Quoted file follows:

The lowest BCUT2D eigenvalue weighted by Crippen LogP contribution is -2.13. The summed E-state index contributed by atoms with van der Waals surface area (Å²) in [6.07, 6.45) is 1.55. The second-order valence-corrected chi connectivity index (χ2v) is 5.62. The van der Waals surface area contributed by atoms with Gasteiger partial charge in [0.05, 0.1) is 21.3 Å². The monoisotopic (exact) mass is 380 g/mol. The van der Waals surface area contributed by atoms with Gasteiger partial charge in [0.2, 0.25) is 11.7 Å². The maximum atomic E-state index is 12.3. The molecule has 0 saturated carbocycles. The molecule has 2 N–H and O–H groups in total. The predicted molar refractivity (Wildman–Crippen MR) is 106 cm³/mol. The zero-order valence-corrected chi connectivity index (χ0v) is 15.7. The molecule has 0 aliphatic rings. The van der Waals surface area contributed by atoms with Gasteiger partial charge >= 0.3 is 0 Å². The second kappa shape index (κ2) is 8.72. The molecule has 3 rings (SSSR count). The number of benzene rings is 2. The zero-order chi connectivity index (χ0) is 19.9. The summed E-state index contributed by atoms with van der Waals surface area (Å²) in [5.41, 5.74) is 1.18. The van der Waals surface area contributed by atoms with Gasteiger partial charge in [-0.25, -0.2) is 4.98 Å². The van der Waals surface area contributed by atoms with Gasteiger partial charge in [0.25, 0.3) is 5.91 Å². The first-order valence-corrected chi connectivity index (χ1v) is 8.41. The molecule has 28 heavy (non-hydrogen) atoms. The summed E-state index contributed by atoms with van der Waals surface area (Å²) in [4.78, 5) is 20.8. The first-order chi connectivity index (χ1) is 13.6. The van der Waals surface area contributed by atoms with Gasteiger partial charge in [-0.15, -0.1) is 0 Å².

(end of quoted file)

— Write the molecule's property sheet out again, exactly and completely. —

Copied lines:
The lowest BCUT2D eigenvalue weighted by Crippen LogP contribution is -2.13. The summed E-state index contributed by atoms with van der Waals surface area (Å²) in [6.07, 6.45) is 1.55. The second-order valence-corrected chi connectivity index (χ2v) is 5.62. The van der Waals surface area contributed by atoms with Gasteiger partial charge in [0.05, 0.1) is 21.3 Å². The monoisotopic (exact) mass is 380 g/mol. The van der Waals surface area contributed by atoms with Gasteiger partial charge in [0.2, 0.25) is 11.7 Å². The maximum atomic E-state index is 12.3. The molecule has 0 saturated carbocycles. The molecule has 2 N–H and O–H groups in total. The predicted molar refractivity (Wildman–Crippen MR) is 106 cm³/mol. The zero-order valence-corrected chi connectivity index (χ0v) is 15.7. The molecule has 0 aliphatic rings. The van der Waals surface area contributed by atoms with Gasteiger partial charge >= 0.3 is 0 Å². The second kappa shape index (κ2) is 8.72. The molecule has 3 rings (SSSR count). The number of benzene rings is 2. The zero-order chi connectivity index (χ0) is 19.9. The summed E-state index contributed by atoms with van der Waals surface area (Å²) in [5.41, 5.74) is 1.18. The van der Waals surface area contributed by atoms with Gasteiger partial charge in [-0.25, -0.2) is 4.98 Å². The van der Waals surface area contributed by atoms with Gasteiger partial charge in [0.25, 0.3) is 5.91 Å². The first-order valence-corrected chi connectivity index (χ1v) is 8.41. The molecule has 28 heavy (non-hydrogen) atoms. The summed E-state index contributed by atoms with van der Waals surface area (Å²) in [4.78, 5) is 20.8. The first-order chi connectivity index (χ1) is 13.6. The van der Waals surface area contributed by atoms with Gasteiger partial charge in [-0.15, -0.1) is 0 Å².